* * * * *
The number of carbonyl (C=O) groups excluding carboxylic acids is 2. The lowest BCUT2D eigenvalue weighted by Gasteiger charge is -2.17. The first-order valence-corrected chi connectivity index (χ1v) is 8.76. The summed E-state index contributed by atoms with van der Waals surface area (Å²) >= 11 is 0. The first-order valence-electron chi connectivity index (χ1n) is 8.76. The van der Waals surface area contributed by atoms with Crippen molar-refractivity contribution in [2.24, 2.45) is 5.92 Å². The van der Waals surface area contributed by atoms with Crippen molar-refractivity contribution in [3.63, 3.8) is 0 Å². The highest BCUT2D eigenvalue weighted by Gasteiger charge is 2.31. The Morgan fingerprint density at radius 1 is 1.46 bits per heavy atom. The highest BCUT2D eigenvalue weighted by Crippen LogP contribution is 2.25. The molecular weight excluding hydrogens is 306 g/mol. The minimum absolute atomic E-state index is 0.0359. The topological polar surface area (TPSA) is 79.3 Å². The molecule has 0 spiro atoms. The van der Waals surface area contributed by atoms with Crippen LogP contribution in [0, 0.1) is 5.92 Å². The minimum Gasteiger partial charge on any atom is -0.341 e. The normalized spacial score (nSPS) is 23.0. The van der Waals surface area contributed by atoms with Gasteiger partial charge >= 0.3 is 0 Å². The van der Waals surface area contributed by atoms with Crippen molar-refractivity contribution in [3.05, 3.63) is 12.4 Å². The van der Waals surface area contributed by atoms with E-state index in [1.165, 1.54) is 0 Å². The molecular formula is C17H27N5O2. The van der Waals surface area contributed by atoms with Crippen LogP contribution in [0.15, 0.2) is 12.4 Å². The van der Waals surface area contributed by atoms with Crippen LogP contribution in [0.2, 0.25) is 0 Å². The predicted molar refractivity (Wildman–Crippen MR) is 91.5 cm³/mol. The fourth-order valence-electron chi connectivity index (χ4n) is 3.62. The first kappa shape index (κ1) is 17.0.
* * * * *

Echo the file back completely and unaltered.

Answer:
The number of carbonyl (C=O) groups excluding carboxylic acids is 2. The lowest BCUT2D eigenvalue weighted by Gasteiger charge is -2.17. The first-order valence-corrected chi connectivity index (χ1v) is 8.76. The summed E-state index contributed by atoms with van der Waals surface area (Å²) >= 11 is 0. The first-order valence-electron chi connectivity index (χ1n) is 8.76. The van der Waals surface area contributed by atoms with Crippen molar-refractivity contribution in [2.24, 2.45) is 5.92 Å². The van der Waals surface area contributed by atoms with Crippen molar-refractivity contribution in [3.63, 3.8) is 0 Å². The highest BCUT2D eigenvalue weighted by Gasteiger charge is 2.31. The Morgan fingerprint density at radius 1 is 1.46 bits per heavy atom. The highest BCUT2D eigenvalue weighted by Crippen LogP contribution is 2.25. The molecular weight excluding hydrogens is 306 g/mol. The minimum absolute atomic E-state index is 0.0359. The topological polar surface area (TPSA) is 79.3 Å². The molecule has 0 spiro atoms. The van der Waals surface area contributed by atoms with Crippen LogP contribution in [0, 0.1) is 5.92 Å². The minimum Gasteiger partial charge on any atom is -0.341 e. The normalized spacial score (nSPS) is 23.0. The van der Waals surface area contributed by atoms with Gasteiger partial charge >= 0.3 is 0 Å². The van der Waals surface area contributed by atoms with Crippen molar-refractivity contribution in [3.05, 3.63) is 12.4 Å². The van der Waals surface area contributed by atoms with E-state index in [1.165, 1.54) is 0 Å². The molecular formula is C17H27N5O2. The van der Waals surface area contributed by atoms with Crippen LogP contribution in [0.15, 0.2) is 12.4 Å². The van der Waals surface area contributed by atoms with Crippen LogP contribution in [0.2, 0.25) is 0 Å². The predicted molar refractivity (Wildman–Crippen MR) is 91.5 cm³/mol. The fourth-order valence-electron chi connectivity index (χ4n) is 3.62. The first kappa shape index (κ1) is 17.0.